A common mantra that I have heard continuously over the years is” fake it until you make it”. Or something along the lines of if you envision it happening, it will happen. I spend a lot of time imagining finally getting that letter from a magazine that my story has been accepted for publication.  Don’t get me wrong, I have gotten acceptance letters, but they have always been for articles or book reviews. What I want is for it to be for a short story or a creative non-fiction piece or…a novel. And after the first one, they just start flowing in. It is probably a little delusional, a little misguided because even some of the more successful writers that I know, still get rejections from time to time. It’s all part of the process. Getting rejections in itself can be a good thing. Lately I have found myself feeling proud that I have gotten a rejection, because it means that I have actually been submitting stuff. I’ve actually been writing. Therefore, I think I am writer.

How do you define being a writer?

Thursday, June 17, 2010

Not Another Ordinary Fairy Tale

Once upon a time, on a rainy day in Calgary, there lived a young woman that was struggling to be a writer. From her window overlooking Fish Creek Park she watched the rivers of rain snake along the pavement,  racing to that little opening in the roads where all rain and debris eventually fall. To be swept away into the dark underground of an energetic city and join up with the Bow River then be carried further south.

She pondered all things writing related. From the conception of an amazing story, all the character and plot development, the exemplary dialogue that she knew would soon spill from her fingertips. She considered first person point of view as opposed to third person. Mentally listed the benefits of both. She set daily writing goals that went unattained.

When it all seemed to become too much to think about any longer and she knew that the best course of action was to just do it, she turned on her laptop. Patiently she waited while the screen sprang to life, loading all that her world had become. An electronic bible that she could not do without. What ever did we do before there was email? Before computers became more of a household appliance than a luxury? Her memory was not what it used to be. She struggled to remember those days but they all seemed to blur together, in a Windows haze of blue and white. There was nothing before computers.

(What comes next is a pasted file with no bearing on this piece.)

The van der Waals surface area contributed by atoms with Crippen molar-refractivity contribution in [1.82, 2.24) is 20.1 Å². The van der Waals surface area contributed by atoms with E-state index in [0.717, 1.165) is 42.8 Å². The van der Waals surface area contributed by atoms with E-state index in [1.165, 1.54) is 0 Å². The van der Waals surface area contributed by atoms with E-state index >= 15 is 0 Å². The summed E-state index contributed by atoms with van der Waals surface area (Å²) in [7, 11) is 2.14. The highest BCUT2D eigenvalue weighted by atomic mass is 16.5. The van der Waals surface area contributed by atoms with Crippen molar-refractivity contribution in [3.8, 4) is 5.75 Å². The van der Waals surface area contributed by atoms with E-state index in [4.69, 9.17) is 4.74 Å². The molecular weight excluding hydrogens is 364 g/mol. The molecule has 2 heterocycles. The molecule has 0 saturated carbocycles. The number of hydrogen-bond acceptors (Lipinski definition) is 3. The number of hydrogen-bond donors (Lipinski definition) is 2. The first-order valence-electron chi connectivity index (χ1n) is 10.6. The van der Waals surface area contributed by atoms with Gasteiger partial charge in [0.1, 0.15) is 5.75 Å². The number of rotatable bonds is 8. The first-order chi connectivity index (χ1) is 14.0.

For a brief moment she considered the notebook and pen that was tucked safely in her purse. Available to her for those rare occasions that inspiration struck her and she was no where near her beloved laptop. But as the screen became alive she figured it was just as easy to write directly to the word processor rather than by hand and just have to transcribe everything later.

The mouse pointer hovered over a blank word document icon but she hesitated. There are so many other things that need to get done before she could really sit down to write. Dishes waited for her in the sink, crying out to be washed and put away. Toys lay scattered across the living room and dining room, begging to be put neatly into the toy box. And then there was the vacuum cleaner, gently whispering from the confines of the closet to be freed.

But she suppressed the voices. Moved the mouse pointer over the Internet Explorer icon and waited for the the new window to open. Next she clicked on her Gmail link, typed in her password and waited for it to load. Five minutes went by while she quickly scanned the new emails. Made some quick responses to important messages and read some funny emails. Next she logged into her Facebook account. Viewed all the new updates from her friends, commented on some interesting wall posts, expressed her like of others that she didn't feel necessary to comment on and updated her own status. Some of her closest friends uploaded new photo albums. After browsing the numerous pictures she remembered all the pictures that remained unposted from her recent vacation. But she decided to do that later. Right now there were more important tasks at hand.

Now she checked Twitter. A bunch of new people were following her. Not sure what they found so interesting and she had no idea who they actually were, but it was neat to have people want to know what she was up to. She thought up an interesting new tweet and posted it.

Now it was time to write. Oh wait. Hubby got paid today. Better check the bank account, pay a few bills and put money into the savings account before it all got spent. This suddenly reminded her that she had to go grocery shopping. After the recent vacation, the food supply was quickly diminishing as it had not yet been replenished properly. She peered out at the dreary day. If only she lived in a place where there was no rain and the sun shone everyday. An average daily temperature of 20 degrees would be perfect. But sadly, her fairy godmother had recently passed away and there was no way for her to get her hearts desire unless she were willing to give her soul over to the evil trolls that lived down the road. However, after several consecutive days of rain she was tempted.